The Biennale Exhibition, 2018
Every semester all those hours of readings and incomplete lectures all pile up to that one week, where we convince ourselves we can catch up on them: STUVAC. If the books are weighing you down, here’s just another reason to procrastinate for the week.
Ah Cockatoo Island, we all know it, but who can really be bothered to make that arduous trip across the harbour, no one right? Well this Easter long weekend I decided to embark on the journey to Cockatoo Island to see the Biennale Exhibition.
The Biennale (for amateur art lovers like myself) is an International, forward-thinking, progressive art show. Each year, it dazzles the connoisseurs, critics and candid citizens of cities such as Venice, Berlin Istanbul, Moscow, Munich, Singapore and of course, Sydney. Celebrating its 21st Birthday of its operation in Sydney, the show, like all things that hit the significant, ‘coming of age’ milestone, promised to be bigger and better than ever.
And how did it do it?
This year’s show-stealer: Ai Weiwei’s installation ‘Law of the Journey’.
Picture every intense, shocking depiction of the inhumane conditions asylum seekers are privy to, manifested in an enormous life-like sculpture of a boat.
For those of you who aren’t familiar with Ai Weiwei, here’s a quick crash course. He’s a famous Chinese artist, currently living in Germany. Much of his work focuses on activism, and he uses his art to send political messages. Unfortunately for him, this has led to his imprisonment for approximately two and a bit months on ‘economic tax evasion’ charges, which were seen as a part of the crack down on dissident. He also now chooses to not return to China, for fear of arrest. Ai’s more recent focus looks at advocating for Refugee Human Rights, hence this enormous and incredible piece of art.
The boat is made of rubber, in reference to the boats that many asylum seekers made arduous journeys in. Creating a sense of unity between the people and the boat by the use of the same material, Ai demonstrates how vital the boat is to their survival.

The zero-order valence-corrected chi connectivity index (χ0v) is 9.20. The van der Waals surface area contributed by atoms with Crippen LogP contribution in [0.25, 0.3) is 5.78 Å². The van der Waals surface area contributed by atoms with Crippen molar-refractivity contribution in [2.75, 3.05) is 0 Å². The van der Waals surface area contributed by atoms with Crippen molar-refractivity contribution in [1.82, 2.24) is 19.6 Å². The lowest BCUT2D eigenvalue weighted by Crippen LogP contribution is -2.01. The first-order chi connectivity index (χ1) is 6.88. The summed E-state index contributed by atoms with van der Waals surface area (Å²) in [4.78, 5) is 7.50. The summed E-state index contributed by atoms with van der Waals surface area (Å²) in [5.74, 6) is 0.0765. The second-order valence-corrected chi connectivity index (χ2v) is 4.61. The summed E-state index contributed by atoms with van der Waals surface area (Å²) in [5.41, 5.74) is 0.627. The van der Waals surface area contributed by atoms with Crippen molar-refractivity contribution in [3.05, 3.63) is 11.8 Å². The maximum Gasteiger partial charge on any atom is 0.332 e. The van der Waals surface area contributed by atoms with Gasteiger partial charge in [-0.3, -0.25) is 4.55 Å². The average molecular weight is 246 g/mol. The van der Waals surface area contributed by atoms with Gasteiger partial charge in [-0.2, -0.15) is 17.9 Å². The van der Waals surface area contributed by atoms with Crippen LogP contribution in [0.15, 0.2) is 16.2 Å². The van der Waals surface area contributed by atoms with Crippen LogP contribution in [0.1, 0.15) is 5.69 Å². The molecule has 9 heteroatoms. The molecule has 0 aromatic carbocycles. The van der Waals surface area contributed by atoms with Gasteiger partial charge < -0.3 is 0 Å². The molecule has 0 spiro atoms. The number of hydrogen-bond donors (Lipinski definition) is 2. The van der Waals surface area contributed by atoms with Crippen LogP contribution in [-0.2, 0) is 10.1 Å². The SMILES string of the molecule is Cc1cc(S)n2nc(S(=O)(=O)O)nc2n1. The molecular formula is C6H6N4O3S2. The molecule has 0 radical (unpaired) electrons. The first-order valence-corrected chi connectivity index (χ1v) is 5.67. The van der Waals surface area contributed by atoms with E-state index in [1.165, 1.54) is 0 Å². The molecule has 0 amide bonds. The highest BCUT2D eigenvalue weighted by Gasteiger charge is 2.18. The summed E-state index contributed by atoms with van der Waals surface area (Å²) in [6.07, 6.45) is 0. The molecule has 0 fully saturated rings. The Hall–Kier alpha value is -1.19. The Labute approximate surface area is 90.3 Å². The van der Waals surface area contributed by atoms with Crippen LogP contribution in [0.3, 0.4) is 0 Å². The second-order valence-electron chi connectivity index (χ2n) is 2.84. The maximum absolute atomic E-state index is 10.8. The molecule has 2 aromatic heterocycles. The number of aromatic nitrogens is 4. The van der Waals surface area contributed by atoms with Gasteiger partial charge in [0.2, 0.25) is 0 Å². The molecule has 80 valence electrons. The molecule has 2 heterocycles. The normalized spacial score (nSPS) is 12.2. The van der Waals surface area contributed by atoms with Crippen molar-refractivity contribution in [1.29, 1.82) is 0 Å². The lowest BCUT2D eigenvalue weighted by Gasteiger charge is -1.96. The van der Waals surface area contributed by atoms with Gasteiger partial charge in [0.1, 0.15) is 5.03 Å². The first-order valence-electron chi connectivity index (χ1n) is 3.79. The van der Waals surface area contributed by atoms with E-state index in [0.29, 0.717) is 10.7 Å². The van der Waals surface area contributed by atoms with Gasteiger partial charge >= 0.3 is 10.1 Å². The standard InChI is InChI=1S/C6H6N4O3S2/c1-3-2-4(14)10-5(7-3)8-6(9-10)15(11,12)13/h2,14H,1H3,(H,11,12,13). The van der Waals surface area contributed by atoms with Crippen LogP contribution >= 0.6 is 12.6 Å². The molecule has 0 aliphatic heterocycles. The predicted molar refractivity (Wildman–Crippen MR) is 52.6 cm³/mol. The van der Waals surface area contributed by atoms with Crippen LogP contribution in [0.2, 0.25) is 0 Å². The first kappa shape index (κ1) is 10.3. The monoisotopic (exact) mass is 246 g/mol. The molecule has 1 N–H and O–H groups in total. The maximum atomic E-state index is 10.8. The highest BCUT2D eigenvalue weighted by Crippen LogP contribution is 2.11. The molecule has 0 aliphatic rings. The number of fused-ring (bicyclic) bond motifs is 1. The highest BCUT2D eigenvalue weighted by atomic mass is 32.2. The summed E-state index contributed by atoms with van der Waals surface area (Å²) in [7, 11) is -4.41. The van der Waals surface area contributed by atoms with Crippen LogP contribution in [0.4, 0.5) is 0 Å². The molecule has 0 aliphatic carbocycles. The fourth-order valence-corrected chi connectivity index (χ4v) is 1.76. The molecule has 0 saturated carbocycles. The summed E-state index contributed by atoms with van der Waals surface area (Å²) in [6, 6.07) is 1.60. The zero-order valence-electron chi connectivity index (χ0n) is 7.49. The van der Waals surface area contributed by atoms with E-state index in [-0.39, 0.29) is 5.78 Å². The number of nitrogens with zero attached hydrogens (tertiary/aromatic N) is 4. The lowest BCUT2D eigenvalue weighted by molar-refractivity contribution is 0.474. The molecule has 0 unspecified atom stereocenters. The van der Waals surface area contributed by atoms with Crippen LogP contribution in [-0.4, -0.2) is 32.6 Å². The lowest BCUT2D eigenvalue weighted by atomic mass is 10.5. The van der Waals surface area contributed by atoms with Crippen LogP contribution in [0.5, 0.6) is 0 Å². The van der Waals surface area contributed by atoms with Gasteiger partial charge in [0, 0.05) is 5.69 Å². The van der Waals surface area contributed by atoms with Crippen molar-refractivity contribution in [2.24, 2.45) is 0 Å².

Designed to be viewed from an aerial point, the 60-metre-long vessel permits you to witness only a sea of ‘heads’ crammed together in the boat, with few bodies lingering on the outside. The installation surrounding the boat, are quotes from various figures and philosophers in times about humanity, nationalism and sovereignty, all contributing to an extremely powerful message.
The tragedy of modern man is not that he knows less and less about the meaning of his own life, but that it bothers him less and less. – Vaclav Havel
Ai commented on the culture that inspired his artistic conception:
There’s no refugee crisis, only a human crisis… In dealing with refugees we’ve lost our very basic values. In this time of uncertainty, we need more tolerance, compassion and trust for each other, since we are all one, otherwise humanity will face an even bigger crisis.’
Of course, none of this has occurred without its criticisms. Ai Weiwei has been a subject of disapproval for his extreme views, for his ‘political stunts’ such as posing face down on a beach in a re-enactment of the photo of the drowned Syrian boy, and for not having a full understanding of political situations. However, his artwork triumphs all, sending a message of hope, of mutual respect and of shared humanity in an installation that is not only physically dwarfing, but a challenge to our everyday views, too.
Whether you know art or not, it is well worthwhile going to see this installation. It offers a fresh perspective on the politicised Refugee debate and a great opportunity to spend the day away from studying.
If you get a chance during your STUVAC, make sure you head out to Cockatoo Island to check this out.